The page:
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Amazon Is Using Gig Economy Drivers to Deliver From Malls

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(Bloomberg) -- Amazon.com Inc. is testing a service that uses the company’s sprawling network of gig drivers to fetch packages from mall-based retailers and deliver them to customers.

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The program, should it become a permanent part of the e-commerce giant’s delivery options, could help Amazon expand the variety of goods it has available for fast shipment. Shoppers who want same-day or quicker shipping could be shown products stocked by a local mall store. They order the item from the retailer on Amazon.com, and one of the Seattle-based company’s contract drivers delivers it.

The service was up and running by last year and relies on Amazon Flex drivers, who use their own vehicles to deliver packages. The geographic range of the pilot is unclear, but communications with drivers reviewed by Bloomberg reference malls with participating retailers in Chandler, Arizona, Las Vegas, Nevada, and Tysons Corner, Virginia.

Amazon spokesperson Lauren Samaha said a “handful” of the company’s existing partner retailers are participating in the program but declined to name them or reveal how much the service would cost customers or stores. She noted that retailers have offered their products for delivery on Amazon for years.

“This is just another way we are able to connect Amazon sellers with customers via convenient delivery options,” she said in an emailed statement.

The initiative could escalate the already fierce competition between established retailers and startups working to rapidly deliver goods ordered online, often using the services of contract drivers. Instacart Inc. is broadening its offerings beyond groceries, DoorDash Inc. handles some deliveries for retailers like Macy’s Inc. Other Amazon rivals like Walmart Inc. and Target Corp. use gig-economy drivers to deliver some items from their shelves.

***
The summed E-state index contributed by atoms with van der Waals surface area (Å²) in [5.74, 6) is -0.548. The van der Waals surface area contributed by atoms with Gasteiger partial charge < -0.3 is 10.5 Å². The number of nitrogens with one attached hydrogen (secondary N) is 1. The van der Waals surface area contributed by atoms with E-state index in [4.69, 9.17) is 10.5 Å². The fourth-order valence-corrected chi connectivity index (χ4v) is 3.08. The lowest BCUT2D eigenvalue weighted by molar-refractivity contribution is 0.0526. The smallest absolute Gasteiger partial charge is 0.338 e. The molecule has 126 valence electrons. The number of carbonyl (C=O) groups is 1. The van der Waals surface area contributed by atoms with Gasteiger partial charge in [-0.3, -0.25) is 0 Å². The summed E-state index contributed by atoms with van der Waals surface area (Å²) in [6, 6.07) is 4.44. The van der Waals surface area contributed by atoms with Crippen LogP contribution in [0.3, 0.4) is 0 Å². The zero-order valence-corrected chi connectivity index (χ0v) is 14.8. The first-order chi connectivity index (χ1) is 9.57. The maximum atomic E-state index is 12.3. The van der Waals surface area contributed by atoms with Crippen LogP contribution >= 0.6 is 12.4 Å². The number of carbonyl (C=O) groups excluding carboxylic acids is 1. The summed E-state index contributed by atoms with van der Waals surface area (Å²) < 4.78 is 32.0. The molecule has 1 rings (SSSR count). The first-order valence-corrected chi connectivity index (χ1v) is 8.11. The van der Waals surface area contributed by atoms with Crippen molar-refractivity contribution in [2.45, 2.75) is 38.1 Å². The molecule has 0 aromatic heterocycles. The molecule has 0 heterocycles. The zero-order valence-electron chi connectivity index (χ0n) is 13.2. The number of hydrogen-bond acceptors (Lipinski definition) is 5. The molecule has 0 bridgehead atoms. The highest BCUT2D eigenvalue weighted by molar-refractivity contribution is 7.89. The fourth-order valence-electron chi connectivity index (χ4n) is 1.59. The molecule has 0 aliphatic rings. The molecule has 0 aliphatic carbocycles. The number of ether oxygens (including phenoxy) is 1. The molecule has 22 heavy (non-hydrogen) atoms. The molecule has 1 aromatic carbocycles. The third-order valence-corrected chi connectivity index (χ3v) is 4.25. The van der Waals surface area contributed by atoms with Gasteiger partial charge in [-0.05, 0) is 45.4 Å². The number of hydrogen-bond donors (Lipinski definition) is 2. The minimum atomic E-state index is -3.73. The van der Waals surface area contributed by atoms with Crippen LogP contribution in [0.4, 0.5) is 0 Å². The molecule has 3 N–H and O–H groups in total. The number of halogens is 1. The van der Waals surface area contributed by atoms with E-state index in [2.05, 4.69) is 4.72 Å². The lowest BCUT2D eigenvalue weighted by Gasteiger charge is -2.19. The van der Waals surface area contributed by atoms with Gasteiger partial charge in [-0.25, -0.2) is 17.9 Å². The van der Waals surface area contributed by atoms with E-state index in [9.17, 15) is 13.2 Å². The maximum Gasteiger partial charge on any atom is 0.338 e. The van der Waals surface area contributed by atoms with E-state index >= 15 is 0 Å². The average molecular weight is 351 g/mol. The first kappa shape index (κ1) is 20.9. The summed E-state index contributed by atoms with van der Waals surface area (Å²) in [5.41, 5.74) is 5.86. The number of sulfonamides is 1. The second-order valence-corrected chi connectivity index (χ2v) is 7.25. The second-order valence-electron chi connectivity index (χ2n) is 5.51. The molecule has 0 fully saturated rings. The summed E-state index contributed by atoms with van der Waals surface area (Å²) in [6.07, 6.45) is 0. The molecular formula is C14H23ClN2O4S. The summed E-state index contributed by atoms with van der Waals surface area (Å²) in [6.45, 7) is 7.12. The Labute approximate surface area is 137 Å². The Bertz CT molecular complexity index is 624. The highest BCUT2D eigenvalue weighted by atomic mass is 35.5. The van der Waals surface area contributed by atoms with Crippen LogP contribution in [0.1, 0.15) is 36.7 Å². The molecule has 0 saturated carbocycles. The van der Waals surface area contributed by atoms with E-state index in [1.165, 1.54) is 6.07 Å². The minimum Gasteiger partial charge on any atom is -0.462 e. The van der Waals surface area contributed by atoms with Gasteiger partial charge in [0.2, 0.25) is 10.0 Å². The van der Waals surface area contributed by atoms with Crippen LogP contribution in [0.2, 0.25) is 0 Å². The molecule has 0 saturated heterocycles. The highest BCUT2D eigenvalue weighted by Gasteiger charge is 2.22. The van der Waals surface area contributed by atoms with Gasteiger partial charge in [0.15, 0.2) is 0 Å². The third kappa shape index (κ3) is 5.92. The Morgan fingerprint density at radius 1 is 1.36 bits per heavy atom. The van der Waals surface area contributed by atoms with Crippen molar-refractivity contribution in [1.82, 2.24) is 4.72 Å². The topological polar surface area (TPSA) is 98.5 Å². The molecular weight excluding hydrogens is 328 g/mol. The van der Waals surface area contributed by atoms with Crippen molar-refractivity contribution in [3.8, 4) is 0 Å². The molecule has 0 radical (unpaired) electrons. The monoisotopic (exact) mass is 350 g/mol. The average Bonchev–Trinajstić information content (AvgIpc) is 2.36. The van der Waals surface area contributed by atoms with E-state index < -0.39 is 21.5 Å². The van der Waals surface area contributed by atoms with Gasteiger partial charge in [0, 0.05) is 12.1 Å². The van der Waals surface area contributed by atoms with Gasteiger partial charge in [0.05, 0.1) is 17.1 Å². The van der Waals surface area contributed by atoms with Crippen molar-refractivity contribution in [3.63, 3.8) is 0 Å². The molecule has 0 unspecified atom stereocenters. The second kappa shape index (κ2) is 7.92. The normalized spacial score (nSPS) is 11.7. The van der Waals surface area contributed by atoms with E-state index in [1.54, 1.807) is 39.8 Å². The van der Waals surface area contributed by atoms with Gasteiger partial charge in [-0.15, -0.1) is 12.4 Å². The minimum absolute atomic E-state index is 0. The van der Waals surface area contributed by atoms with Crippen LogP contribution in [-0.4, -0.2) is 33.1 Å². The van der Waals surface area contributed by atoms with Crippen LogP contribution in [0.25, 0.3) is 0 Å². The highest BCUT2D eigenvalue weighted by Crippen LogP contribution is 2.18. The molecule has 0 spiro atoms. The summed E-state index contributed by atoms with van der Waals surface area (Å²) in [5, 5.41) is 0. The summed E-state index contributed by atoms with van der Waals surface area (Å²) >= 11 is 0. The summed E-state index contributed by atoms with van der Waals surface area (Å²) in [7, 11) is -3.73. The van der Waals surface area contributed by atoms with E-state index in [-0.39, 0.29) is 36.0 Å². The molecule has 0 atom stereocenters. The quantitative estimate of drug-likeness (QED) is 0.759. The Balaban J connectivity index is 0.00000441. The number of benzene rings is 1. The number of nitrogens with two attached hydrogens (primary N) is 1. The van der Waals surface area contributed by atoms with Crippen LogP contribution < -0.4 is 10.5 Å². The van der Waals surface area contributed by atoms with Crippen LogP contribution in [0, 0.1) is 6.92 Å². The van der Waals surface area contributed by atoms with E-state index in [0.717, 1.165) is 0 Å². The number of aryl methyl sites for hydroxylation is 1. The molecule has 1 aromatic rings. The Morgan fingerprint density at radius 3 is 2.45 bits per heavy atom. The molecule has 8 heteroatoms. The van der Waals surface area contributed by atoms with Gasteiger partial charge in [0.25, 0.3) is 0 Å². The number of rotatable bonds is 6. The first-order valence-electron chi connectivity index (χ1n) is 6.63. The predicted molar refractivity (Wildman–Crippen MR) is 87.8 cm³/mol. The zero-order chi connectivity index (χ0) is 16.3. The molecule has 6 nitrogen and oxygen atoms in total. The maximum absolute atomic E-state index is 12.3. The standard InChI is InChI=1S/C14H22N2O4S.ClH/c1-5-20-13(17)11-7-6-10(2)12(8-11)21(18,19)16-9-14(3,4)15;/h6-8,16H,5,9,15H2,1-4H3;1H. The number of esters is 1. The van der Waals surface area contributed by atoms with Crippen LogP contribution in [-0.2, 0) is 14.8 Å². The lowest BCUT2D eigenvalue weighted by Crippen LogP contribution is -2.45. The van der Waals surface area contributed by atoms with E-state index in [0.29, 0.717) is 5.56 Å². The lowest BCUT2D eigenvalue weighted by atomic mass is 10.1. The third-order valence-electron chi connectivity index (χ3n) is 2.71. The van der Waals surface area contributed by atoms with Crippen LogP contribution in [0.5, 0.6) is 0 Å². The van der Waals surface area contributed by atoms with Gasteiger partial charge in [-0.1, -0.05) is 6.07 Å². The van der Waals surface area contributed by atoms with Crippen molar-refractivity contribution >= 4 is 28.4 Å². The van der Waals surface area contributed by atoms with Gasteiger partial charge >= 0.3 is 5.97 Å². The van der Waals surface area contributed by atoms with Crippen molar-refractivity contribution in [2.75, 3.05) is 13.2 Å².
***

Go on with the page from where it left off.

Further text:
Under the new initiative, drivers stop at shopping centers instead of Amazon delivery stations. It’s the latest twist in the Amazon’s complicated relationship with American malls, which are struggling to remain relevant as shoppers stampede online.

Amazon already stocks its own urban warehouses with goods from select third-party retailers designated for speedy delivery. The company has also experimented with delivering items stored in partners’ warehouses.

Amazon last year began recruiting mom-and-pop shops, including florists and IT shops, in rural parts of the U.S. to deliver packages, Vox reported this month. The company also recently began offering to fulfill orders offered for sale on select retailers’ own websites, an initiative Amazon calls“Buy With Prime.”

Amazon had historically relied on third parties like the US Postal Service and United Parcel Service Inc. for “last mile” trips from its warehouses to shoppers’ homes. The company started building its own delivery capacity with Flex, which launched in 2015. Four years later Amazon started the Delivery Service Partner program, which relies on contractors to deliver packages in blue Prime-branded vans. Today, Amazon handles most of its own deliveries in the US.

Building its own logistics operation helped supercharge Amazon’s growth but came at a cost. The company last month reported its first quarterly loss in seven years as shoppers return to their pre-pandemic habits and acknowledged it now has too many people and an excess of warehouse space. Delivering from other retailers’ stores, if it catches on, could mean Amazon has to build fewer expensive, urban depots.

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